We want to hit the basic consciousness of people, says Raghav Dang

The Asian Age.  | Garima Arora

Entertainment, Music

According to Raghav, it was the positivity and the spirituality of the genre that inspired them to establish reggae in India.

(Left to right) Bader Esafi, Rahul Gairola, Raghav Dang, Mohammed Abood and Zorawar Shukla

Music is that element, perhaps the only element, which has the capability to complement all your moods. Happy, lively, celebratory or gloomy… there are little surprises for everyone out there. And one genre of music, which is considered to be “spiritual”, “uplifting” and “socially conscious”, is reggae. The genre — according to Raghav Dang aka Diggy Dang from the band Reggae Rajahs — is widely popular in all parts of the world, including the UK and Japan.

The band, comprising Zorawar Shukla, Mohammed Abood, Rahul Gairola and Bader Esafi as its members, claims to be the pioneer of reggae music in India.

“We were all deeply inspired by reggae music and in India, we realised that no one was working on this genre. We came together in 2009 and casually begun with doing gigs in cafes in Delhi, Mumbai and Pune. Eventually, we did multiple tours across the world and got to know more about reggae culture,” says Raghav. 

“Reggae music is uplifting and spiritual”
According to Raghav, it was the positivity and the spirituality of the genre that inspired them to establish reggae in India. “Reggae music is such that it has a message behind it. It is for people who like living life on their own terms, for people who are fighting with any kind of oppression in their lives and for those who like to be conscious about the environment they are living in. All these elements are  rarely found in any kind of contemporary music,” says Raghav.

The band’s philosophy
While they call themselves “the pioneers of reggae in India”, they also carry the responsibility of producing only authentic music on their shoulders. “We feel like the activists of the reggae movement and it’s a very big responsibility on us. We have to make sure that we create only organic music in an authentic way. We don’t compromise on the art and make sure that we create music that has the same ethos as the rest of the world,” says the 33-year-old.

“As a band, we want to hit the basic consciousness of people so that they are aware of themselves and the environment they are living in.”

Music based on diverse themes
In a country where people are so used to Bollywood music, creating a market for any kind of alternative music becomes difficult. So, the band chose interacting with the audience and making music on themes like the socio-political issues of the country, to build the genre’s deserved space in the industry. “When you interact with the crowd about the music, they connect better with it. We make music on themes like corruption, parental pressure, being free-spirited and being free from any kind of mental slavery. It took us a while till we found our niche audience which looks forward to something fresh and enjoys alternative music,” quips Raghav.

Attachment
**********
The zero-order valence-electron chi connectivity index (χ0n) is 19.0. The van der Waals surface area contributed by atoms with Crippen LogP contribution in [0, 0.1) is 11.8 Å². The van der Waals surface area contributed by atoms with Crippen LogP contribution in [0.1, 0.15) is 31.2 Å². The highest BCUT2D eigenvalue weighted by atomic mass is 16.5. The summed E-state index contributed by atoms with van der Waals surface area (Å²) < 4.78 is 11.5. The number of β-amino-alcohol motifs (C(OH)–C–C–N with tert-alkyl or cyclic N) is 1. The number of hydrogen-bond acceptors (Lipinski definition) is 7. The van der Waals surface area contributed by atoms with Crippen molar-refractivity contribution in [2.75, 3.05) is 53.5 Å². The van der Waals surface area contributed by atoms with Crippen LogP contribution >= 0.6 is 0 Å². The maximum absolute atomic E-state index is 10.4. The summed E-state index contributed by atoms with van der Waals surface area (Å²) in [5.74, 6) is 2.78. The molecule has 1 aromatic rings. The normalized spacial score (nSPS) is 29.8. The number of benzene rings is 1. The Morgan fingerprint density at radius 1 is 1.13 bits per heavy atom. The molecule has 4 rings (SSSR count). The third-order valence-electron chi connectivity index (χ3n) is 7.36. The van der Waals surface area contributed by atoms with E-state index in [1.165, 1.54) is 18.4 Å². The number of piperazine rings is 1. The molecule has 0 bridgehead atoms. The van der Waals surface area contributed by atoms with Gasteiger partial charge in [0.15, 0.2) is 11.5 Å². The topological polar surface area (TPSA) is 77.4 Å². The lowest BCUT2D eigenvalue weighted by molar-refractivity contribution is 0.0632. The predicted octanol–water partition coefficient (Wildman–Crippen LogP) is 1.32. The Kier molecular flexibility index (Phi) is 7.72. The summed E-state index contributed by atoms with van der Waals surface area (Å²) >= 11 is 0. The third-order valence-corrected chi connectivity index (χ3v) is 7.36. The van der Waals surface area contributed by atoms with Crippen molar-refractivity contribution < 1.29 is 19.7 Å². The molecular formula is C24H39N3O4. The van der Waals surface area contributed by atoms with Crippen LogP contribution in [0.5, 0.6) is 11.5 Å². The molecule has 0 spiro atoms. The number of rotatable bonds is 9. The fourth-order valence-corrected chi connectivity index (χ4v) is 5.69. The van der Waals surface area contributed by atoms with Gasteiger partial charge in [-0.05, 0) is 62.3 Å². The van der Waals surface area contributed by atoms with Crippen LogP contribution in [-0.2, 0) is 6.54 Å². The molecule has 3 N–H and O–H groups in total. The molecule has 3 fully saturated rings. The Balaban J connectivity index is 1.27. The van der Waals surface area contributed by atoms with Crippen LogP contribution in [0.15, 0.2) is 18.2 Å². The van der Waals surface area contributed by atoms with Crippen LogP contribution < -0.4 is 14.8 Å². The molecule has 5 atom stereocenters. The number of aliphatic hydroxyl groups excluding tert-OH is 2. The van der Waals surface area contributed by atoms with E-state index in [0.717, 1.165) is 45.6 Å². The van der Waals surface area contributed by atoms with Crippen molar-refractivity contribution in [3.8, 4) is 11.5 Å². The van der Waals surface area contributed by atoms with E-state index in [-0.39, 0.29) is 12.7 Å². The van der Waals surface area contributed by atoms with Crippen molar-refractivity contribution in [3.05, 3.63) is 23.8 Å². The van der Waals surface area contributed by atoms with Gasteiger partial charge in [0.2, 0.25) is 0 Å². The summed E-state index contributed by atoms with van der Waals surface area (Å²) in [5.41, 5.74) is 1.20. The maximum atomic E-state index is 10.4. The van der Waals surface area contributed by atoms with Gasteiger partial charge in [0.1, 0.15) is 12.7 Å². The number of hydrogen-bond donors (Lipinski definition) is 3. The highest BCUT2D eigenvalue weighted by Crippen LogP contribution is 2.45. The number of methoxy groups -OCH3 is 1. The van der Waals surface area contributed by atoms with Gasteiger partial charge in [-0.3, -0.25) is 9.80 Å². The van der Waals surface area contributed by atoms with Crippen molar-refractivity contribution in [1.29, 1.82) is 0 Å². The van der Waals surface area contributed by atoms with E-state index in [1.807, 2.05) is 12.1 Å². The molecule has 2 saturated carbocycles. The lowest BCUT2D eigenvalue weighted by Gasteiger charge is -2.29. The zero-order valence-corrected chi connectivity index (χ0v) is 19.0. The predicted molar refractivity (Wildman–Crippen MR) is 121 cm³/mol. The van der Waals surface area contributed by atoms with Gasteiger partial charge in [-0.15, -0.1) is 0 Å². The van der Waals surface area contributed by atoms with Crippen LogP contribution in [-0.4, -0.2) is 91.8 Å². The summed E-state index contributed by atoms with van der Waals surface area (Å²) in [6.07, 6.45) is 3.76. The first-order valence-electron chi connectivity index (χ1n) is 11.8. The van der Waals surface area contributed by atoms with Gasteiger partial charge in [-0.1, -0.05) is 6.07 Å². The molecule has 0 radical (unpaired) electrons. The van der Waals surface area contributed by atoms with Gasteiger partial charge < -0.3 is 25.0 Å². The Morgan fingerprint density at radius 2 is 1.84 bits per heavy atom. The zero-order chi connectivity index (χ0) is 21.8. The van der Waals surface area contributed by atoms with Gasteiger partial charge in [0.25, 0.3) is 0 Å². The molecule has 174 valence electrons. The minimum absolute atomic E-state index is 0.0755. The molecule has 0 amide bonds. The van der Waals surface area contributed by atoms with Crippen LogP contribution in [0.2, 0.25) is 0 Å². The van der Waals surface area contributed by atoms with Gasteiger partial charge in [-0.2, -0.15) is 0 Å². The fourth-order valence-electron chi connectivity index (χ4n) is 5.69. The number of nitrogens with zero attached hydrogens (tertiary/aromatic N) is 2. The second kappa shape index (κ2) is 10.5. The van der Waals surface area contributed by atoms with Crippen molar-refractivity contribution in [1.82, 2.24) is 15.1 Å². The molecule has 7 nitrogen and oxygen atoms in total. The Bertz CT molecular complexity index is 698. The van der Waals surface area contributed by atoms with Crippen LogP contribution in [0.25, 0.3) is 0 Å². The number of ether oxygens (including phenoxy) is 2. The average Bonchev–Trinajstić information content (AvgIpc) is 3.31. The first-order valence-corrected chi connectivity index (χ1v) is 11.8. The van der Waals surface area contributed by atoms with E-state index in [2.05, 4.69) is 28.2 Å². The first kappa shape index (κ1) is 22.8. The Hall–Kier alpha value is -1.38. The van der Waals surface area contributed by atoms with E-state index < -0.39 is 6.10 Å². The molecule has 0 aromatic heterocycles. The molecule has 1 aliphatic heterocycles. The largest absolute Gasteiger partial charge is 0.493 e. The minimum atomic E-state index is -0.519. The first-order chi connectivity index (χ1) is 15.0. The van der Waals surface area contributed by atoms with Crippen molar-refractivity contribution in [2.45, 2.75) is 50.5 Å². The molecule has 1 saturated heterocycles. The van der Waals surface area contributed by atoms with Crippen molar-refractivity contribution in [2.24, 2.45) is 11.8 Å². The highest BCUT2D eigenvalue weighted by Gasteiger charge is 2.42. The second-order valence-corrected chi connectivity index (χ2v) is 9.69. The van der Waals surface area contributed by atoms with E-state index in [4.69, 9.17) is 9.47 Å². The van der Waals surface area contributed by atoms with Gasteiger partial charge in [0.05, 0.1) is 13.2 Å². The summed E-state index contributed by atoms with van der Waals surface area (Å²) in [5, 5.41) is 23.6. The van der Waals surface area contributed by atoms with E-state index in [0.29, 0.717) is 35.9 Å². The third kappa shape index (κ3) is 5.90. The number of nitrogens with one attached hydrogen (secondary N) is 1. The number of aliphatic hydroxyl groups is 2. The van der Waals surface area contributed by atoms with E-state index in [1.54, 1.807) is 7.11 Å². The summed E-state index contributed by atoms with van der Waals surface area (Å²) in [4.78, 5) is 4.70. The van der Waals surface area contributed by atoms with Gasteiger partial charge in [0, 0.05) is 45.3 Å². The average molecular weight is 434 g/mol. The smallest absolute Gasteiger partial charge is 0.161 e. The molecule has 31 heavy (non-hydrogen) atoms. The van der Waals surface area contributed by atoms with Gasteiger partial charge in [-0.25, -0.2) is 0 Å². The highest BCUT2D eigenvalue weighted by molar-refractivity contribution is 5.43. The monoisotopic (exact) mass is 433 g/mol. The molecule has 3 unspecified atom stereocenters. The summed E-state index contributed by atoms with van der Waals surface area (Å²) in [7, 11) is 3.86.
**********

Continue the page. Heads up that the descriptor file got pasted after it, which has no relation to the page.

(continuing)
Following the same theme, the band released their video, “Dancing Moods” on YouTube last week, which is shot in Goa and has a happy-go-lucky reggae music.

The band’s inspiration
He continues, “Reggae culture in the rest of the world is what inspires us. We have experienced the genre with people who understand the ethos of reggae — which talks about equal rights and justice for all. We wanted to spread the same message here.”

The band’s milestones
In their eight-year long journey, the band has shared the stage with international artistes like Dub Inc. (France), Million Stylez (Sweden), Ziggi Recado (Holland), Tippa Irie, Apache Indian, Williamz, Brother Culture, Soom T, Deadly Hunta, Mungo’s HI Fi, Gaudi, Dub Phyzix (UK), Supa Bassie and Sargento Garcia (Spain), Subatomic Sound (USA) and Dreadsquad (Poland) amongst several others. Also, they recently launched their own festival in Goa called “Goa Reggae Sunsplash”.

“Along with an exclusive reggae festival, we also made a custom handmade sound system dedicated to reggae music,” he says.

“No infrastructure for live music”
Raghav laments that in India, there are very few platforms dedicated to live music alone. While there are established platforms for Bollywood music in most cities, there are lesser opportunities for international bands to perform here.

“Some of the biggest rock bands have never played in India. When other bands come to India, the local musicians do get inspired to do better,” says Raghav, adding that there is much more to learning than just watching YouTube.